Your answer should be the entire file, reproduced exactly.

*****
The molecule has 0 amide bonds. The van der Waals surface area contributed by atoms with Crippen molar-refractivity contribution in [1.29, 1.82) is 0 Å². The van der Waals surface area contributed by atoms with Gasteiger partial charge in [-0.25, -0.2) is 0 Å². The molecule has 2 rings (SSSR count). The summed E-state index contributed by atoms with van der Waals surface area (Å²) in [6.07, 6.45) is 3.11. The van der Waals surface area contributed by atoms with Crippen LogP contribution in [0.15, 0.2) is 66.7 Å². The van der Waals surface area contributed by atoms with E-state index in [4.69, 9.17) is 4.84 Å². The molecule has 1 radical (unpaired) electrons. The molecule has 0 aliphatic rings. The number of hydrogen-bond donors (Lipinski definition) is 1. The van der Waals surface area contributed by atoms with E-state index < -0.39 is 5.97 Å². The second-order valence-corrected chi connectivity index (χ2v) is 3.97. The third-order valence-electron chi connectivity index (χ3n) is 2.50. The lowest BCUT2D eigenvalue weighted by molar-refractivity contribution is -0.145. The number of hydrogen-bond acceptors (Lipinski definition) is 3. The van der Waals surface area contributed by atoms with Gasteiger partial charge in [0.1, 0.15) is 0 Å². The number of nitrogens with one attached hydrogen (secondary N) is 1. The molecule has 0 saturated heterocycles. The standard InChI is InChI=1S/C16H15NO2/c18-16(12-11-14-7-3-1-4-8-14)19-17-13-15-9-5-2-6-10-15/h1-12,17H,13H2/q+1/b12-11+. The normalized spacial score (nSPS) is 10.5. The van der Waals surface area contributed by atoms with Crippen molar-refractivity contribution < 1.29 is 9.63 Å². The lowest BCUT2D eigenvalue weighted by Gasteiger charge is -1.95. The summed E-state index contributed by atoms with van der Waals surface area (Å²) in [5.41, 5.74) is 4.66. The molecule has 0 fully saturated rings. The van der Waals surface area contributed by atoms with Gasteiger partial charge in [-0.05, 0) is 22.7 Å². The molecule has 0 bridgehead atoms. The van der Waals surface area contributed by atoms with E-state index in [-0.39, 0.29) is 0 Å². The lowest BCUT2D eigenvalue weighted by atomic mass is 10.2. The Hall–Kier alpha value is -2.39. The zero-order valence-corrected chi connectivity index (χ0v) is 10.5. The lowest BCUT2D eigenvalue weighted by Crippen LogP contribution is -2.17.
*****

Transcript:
The molecule has 0 amide bonds. The van der Waals surface area contributed by atoms with Crippen molar-refractivity contribution in [1.29, 1.82) is 0 Å². The van der Waals surface area contributed by atoms with Gasteiger partial charge in [-0.25, -0.2) is 0 Å². The molecule has 2 rings (SSSR count). The summed E-state index contributed by atoms with van der Waals surface area (Å²) in [6.07, 6.45) is 3.11. The van der Waals surface area contributed by atoms with Crippen LogP contribution in [0.15, 0.2) is 66.7 Å². The van der Waals surface area contributed by atoms with E-state index in [4.69, 9.17) is 4.84 Å². The molecule has 1 radical (unpaired) electrons. The molecule has 0 aliphatic rings. The number of hydrogen-bond donors (Lipinski definition) is 1. The van der Waals surface area contributed by atoms with E-state index < -0.39 is 5.97 Å². The second-order valence-corrected chi connectivity index (χ2v) is 3.97. The third-order valence-electron chi connectivity index (χ3n) is 2.50. The lowest BCUT2D eigenvalue weighted by molar-refractivity contribution is -0.145. The number of hydrogen-bond acceptors (Lipinski definition) is 3. The van der Waals surface area contributed by atoms with Gasteiger partial charge in [0.1, 0.15) is 0 Å². The number of nitrogens with one attached hydrogen (secondary N) is 1. The molecule has 0 saturated heterocycles. The standard InChI is InChI=1S/C16H15NO2/c18-16(12-11-14-7-3-1-4-8-14)19-17-13-15-9-5-2-6-10-15/h1-12,17H,13H2/q+1/b12-11+. The normalized spacial score (nSPS) is 10.5. The van der Waals surface area contributed by atoms with Crippen molar-refractivity contribution < 1.29 is 9.63 Å². The lowest BCUT2D eigenvalue weighted by Gasteiger charge is -1.95. The summed E-state index contributed by atoms with van der Waals surface area (Å²) in [5.41, 5.74) is 4.66. The molecule has 0 fully saturated rings. The van der Waals surface area contributed by atoms with Gasteiger partial charge in [-0.05, 0) is 22.7 Å². The molecule has 0 bridgehead atoms. The van der Waals surface area contributed by atoms with E-state index in [-0.39, 0.29) is 0 Å². The lowest BCUT2D eigenvalue weighted by atomic mass is 10.2. The Hall–Kier alpha value is -2.39. The zero-order valence-corrected chi connectivity index (χ0v) is 10.5. The lowest BCUT2D eigenvalue weighted by Crippen LogP contribution is -2.17.